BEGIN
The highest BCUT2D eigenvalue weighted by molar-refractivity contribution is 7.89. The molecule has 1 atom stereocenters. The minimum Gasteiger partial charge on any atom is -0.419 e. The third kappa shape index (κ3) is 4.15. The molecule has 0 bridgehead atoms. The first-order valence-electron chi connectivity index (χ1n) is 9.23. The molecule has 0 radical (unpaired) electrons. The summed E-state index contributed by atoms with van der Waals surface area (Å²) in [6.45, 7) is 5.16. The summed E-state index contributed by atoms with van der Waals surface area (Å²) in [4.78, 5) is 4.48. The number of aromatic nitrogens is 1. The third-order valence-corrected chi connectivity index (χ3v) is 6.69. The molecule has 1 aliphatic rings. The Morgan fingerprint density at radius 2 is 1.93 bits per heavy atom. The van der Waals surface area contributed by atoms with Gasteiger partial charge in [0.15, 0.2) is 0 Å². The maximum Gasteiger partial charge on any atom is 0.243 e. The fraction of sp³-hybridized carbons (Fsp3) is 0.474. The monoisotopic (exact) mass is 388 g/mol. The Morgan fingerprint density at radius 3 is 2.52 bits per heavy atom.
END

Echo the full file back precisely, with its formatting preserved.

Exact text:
The highest BCUT2D eigenvalue weighted by molar-refractivity contribution is 7.89. The molecule has 1 atom stereocenters. The minimum Gasteiger partial charge on any atom is -0.419 e. The third kappa shape index (κ3) is 4.15. The molecule has 0 bridgehead atoms. The first-order valence-electron chi connectivity index (χ1n) is 9.23. The molecule has 0 radical (unpaired) electrons. The summed E-state index contributed by atoms with van der Waals surface area (Å²) in [6.45, 7) is 5.16. The summed E-state index contributed by atoms with van der Waals surface area (Å²) in [4.78, 5) is 4.48. The number of aromatic nitrogens is 1. The third-order valence-corrected chi connectivity index (χ3v) is 6.69. The molecule has 1 aliphatic rings. The Morgan fingerprint density at radius 2 is 1.93 bits per heavy atom. The van der Waals surface area contributed by atoms with Gasteiger partial charge in [0.15, 0.2) is 0 Å². The maximum Gasteiger partial charge on any atom is 0.243 e. The fraction of sp³-hybridized carbons (Fsp3) is 0.474. The monoisotopic (exact) mass is 388 g/mol. The Morgan fingerprint density at radius 3 is 2.52 bits per heavy atom.